Concrete flaking and chipping can be caused by a variety of construction defects, such as improper preparation of reinforcing steel, incompatible supporting metals, metal bars placed too close to the surface, stress fractures due to excessive weight, insufficient concrete cover or poorly poured concrete. Carbonation is another natural process that can lead to concrete flaking. When water seeps into the concrete, it causes corrosion of the embedded elements, such as steel reinforcing bars, resulting in bulges and cracks on the surface. Poor quality steel can also contribute to chipping.
Delamination and flaking of a concrete member are not only hazardous due to potential impacts from falling chips, but they also reduce the cross-sectional area of the member and its load-bearing ability. To prevent further corrosion and structural problems, it is important to treat any existing chipping as soon as possible. For new concrete, a penetrating waterproofing sealant should be applied 28 days after it is laid and every few years thereafter. De-icing chemicals should be avoided as they can worsen existing stress in the concrete.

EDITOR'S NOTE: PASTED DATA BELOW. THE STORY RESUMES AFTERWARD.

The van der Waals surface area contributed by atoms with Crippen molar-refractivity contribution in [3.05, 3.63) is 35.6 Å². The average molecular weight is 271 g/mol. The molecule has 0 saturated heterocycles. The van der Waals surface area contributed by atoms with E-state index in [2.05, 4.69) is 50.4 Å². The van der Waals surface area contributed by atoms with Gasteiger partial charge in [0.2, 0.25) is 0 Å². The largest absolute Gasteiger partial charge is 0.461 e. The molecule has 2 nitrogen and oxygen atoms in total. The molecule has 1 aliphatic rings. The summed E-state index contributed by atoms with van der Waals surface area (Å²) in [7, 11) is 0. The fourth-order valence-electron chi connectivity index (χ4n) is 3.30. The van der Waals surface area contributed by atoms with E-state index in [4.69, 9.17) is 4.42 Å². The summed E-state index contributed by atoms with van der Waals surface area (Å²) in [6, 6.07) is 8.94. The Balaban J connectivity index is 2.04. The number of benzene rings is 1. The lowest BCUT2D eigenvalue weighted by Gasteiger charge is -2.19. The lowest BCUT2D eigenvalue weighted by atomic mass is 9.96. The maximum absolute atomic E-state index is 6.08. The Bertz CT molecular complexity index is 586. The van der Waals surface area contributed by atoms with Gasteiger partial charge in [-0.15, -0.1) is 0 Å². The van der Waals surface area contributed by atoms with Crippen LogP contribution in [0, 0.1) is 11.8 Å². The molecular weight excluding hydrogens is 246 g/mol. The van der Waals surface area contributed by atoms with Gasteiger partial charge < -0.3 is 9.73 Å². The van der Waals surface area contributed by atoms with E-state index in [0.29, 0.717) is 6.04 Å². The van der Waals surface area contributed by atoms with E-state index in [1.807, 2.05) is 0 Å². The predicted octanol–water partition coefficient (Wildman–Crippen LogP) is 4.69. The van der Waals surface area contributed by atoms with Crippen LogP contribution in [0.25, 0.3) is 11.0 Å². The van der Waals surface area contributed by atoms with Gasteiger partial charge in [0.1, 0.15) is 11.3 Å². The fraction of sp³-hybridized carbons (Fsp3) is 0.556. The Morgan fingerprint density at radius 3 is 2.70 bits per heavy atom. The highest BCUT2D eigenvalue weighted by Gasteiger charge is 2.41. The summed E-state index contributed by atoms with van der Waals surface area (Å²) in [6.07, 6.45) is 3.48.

When it comes to peeling concrete, special attention should be paid to corners and edges of exposed concrete. If chipping and corrosion are not monitored or controlled, this can lead to failure of concrete elements. An engineer must design and evaluate the construction of a particular element to ensure that quality control methods have been carried out. The concrete cover is the thickness of the concrete between the outer edge of the member and the steel bar, which covers or protects the steel from external elements. Many state transportation departments recommend applying a waterproofing sealant to extend the life of concrete exposed to water, de-icing salts and other destructive materials.
When concrete is placed, it is essential that its steel reinforcement is properly positioned within that concrete member.